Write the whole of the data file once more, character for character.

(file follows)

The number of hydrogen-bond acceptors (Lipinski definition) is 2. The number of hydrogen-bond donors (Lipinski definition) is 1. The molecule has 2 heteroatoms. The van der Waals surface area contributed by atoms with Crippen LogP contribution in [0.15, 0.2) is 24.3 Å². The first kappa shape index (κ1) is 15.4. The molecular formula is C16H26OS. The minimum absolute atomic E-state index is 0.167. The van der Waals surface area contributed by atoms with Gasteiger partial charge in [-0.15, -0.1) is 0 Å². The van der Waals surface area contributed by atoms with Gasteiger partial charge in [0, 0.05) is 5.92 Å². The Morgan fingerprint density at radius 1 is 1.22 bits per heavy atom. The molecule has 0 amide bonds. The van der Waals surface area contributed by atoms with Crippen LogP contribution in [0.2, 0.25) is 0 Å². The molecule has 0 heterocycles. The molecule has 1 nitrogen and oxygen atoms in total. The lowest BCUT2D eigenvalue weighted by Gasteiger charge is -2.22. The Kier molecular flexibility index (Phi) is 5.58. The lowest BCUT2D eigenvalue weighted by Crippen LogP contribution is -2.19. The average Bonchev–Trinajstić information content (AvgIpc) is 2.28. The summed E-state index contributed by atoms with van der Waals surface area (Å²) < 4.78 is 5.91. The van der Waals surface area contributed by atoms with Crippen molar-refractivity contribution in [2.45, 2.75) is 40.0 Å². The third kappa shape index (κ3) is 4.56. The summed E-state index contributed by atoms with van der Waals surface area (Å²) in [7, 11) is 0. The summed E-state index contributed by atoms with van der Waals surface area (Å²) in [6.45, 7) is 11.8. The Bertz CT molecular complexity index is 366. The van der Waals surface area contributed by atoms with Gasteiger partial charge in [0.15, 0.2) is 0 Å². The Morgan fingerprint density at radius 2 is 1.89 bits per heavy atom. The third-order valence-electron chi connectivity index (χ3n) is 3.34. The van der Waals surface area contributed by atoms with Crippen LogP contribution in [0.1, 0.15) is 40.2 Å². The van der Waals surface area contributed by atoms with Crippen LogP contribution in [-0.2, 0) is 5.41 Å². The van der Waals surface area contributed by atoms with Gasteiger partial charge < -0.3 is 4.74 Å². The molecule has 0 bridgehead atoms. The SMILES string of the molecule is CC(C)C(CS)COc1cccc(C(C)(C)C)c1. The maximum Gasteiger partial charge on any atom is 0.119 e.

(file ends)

The number of hydrogen-bond acceptors (Lipinski definition) is 2. The number of hydrogen-bond donors (Lipinski definition) is 1. The molecule has 2 heteroatoms. The van der Waals surface area contributed by atoms with Crippen LogP contribution in [0.15, 0.2) is 24.3 Å². The first kappa shape index (κ1) is 15.4. The molecular formula is C16H26OS. The minimum absolute atomic E-state index is 0.167. The van der Waals surface area contributed by atoms with Gasteiger partial charge in [-0.15, -0.1) is 0 Å². The van der Waals surface area contributed by atoms with Gasteiger partial charge in [0, 0.05) is 5.92 Å². The Morgan fingerprint density at radius 1 is 1.22 bits per heavy atom. The molecule has 0 amide bonds. The van der Waals surface area contributed by atoms with Crippen LogP contribution in [0.2, 0.25) is 0 Å². The molecule has 0 heterocycles. The molecule has 1 nitrogen and oxygen atoms in total. The lowest BCUT2D eigenvalue weighted by Gasteiger charge is -2.22. The Kier molecular flexibility index (Phi) is 5.58. The lowest BCUT2D eigenvalue weighted by Crippen LogP contribution is -2.19. The average Bonchev–Trinajstić information content (AvgIpc) is 2.28. The summed E-state index contributed by atoms with van der Waals surface area (Å²) < 4.78 is 5.91. The van der Waals surface area contributed by atoms with Crippen molar-refractivity contribution in [2.45, 2.75) is 40.0 Å². The third kappa shape index (κ3) is 4.56. The summed E-state index contributed by atoms with van der Waals surface area (Å²) in [7, 11) is 0. The summed E-state index contributed by atoms with van der Waals surface area (Å²) in [6.45, 7) is 11.8. The Bertz CT molecular complexity index is 366. The van der Waals surface area contributed by atoms with Gasteiger partial charge in [0.15, 0.2) is 0 Å². The Morgan fingerprint density at radius 2 is 1.89 bits per heavy atom. The third-order valence-electron chi connectivity index (χ3n) is 3.34. The van der Waals surface area contributed by atoms with Crippen LogP contribution in [0.1, 0.15) is 40.2 Å². The van der Waals surface area contributed by atoms with Crippen LogP contribution in [-0.2, 0) is 5.41 Å². The van der Waals surface area contributed by atoms with Gasteiger partial charge < -0.3 is 4.74 Å². The molecule has 0 bridgehead atoms. The SMILES string of the molecule is CC(C)C(CS)COc1cccc(C(C)(C)C)c1. The maximum Gasteiger partial charge on any atom is 0.119 e.